To be fair, there are several elements that redeem El Crimen to some extent. Since we’re doing lists, let’s just list the good things about the movie. First, of course, is Bernal’s acting. People north of the border will recognize him from Amores Perros, and more recently, from Y Tu Mama Tambien. The discovery of an acting talent like this augurs well for Mexican cinema: a good actor can lift a mediocre film to great heights. Andres Montiel as Ruben and Damian Alcazar as Padre Natalio, the guerrilla-sympathizer also put in creditable performances, but they get little exposure. Second, Guillermo Granillo’s vivid cinematography adds an element of depth, without which El Crimen would have collapsed completely. The causal shots of the streets of Los Reyes, with the donkeys carrying their burdens, the lingering shots inside the church which bring the colorful deities alive, and the careful study of Bernal’s face as he reacts to the various crises which present themselves to him, all make up for much of the gaps left by the way the story is handled. Sometimes, the framing or the composition of a scene seems to be a tourist shot, eye-candy for the American audience, but for the most part, Granillo preserves the authenticity of the atmosphere. Finally, as a famous person once said, naughty schoolgirls will always draw in the crowds. Ana Claudia Talancon, who plays the devout Amelia, has a rich olive complexion and expressive deep brown eyes that hypnotize the audience along with the young priest. Her short, short skirts and the provocatively modest cardigan draped on her shoulders are only a cultural heartbeat away from “Baby One More Time.” No matter that Amelia never really comes alive as a person, and you never really understand why the pious Catholic is seducing the priest–for that is exactly what she does, with her wide-open eyes brimming with tears–or what she wants. I am always in favor of beautiful people being cast in more or less important roles; that way, if the movie tanks, at least you can admire the cuties.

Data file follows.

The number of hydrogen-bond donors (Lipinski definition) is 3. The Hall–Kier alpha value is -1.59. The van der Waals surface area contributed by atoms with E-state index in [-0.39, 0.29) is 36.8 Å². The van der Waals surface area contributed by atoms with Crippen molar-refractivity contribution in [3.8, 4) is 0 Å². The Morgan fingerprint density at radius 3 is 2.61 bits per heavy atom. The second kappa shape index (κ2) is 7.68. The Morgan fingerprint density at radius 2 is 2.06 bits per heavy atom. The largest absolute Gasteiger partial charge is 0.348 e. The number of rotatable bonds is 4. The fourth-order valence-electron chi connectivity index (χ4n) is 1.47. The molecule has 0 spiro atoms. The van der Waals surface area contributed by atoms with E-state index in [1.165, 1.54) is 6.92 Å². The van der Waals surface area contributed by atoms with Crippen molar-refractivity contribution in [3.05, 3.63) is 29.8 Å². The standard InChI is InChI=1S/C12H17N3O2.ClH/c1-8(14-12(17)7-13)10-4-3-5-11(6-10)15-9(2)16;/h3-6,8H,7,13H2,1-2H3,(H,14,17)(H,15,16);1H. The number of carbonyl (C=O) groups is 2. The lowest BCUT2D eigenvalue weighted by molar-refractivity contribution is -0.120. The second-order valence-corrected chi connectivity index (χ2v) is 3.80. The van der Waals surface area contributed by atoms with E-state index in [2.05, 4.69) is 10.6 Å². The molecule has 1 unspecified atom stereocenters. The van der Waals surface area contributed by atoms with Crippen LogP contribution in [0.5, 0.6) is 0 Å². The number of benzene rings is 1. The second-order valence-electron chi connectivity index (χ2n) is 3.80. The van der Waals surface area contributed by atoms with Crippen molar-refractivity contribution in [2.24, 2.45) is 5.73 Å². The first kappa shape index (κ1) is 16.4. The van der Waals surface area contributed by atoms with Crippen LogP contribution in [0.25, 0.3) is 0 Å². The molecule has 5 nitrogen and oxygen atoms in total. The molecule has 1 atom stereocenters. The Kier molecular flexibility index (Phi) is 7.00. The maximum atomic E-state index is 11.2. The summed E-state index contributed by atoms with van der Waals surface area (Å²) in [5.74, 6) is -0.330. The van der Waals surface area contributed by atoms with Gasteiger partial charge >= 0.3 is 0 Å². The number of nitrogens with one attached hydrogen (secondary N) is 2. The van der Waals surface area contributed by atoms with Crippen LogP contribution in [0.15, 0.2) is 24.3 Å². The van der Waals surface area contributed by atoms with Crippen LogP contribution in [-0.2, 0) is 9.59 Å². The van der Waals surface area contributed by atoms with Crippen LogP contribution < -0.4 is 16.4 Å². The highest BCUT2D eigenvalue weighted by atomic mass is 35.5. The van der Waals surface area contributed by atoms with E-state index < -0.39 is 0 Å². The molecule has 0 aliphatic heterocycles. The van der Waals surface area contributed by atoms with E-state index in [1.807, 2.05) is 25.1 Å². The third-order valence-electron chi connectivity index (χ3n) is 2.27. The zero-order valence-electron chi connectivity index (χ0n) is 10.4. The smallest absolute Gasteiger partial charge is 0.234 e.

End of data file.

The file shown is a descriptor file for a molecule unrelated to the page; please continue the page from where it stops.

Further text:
And now for a final word, back to the CBN: how would they respond to El Crimen? Maybe like a posting I saw on an online discussion forum, which just said “El Crimen is a hate crime against Catholics.” Or maybe, the evangelists on CBN hate Catholics too, in which case they might say, ” this is what comes of idol worship.” The point is that El Crimen is so shallow and so simplistic a treatment of an age-old and extremely complex issue, that it cannot prompt any serious discussion. Provoking an uprorar of some sort seems to be the only purpose of the film, but dangling a few errant priests and an innocent virgin in front of our eyes only makes us crack a few jokes and move onto the next topic of New Yorker cartoons. El Crimen Del Padre Amaro has done extremely well at the box office in Mexico and is expected to succeed stateside as well, but it is a pity that Carrera could not use his position within the Catholic culture and the forum presented by the turn of current events to say something more meaningful.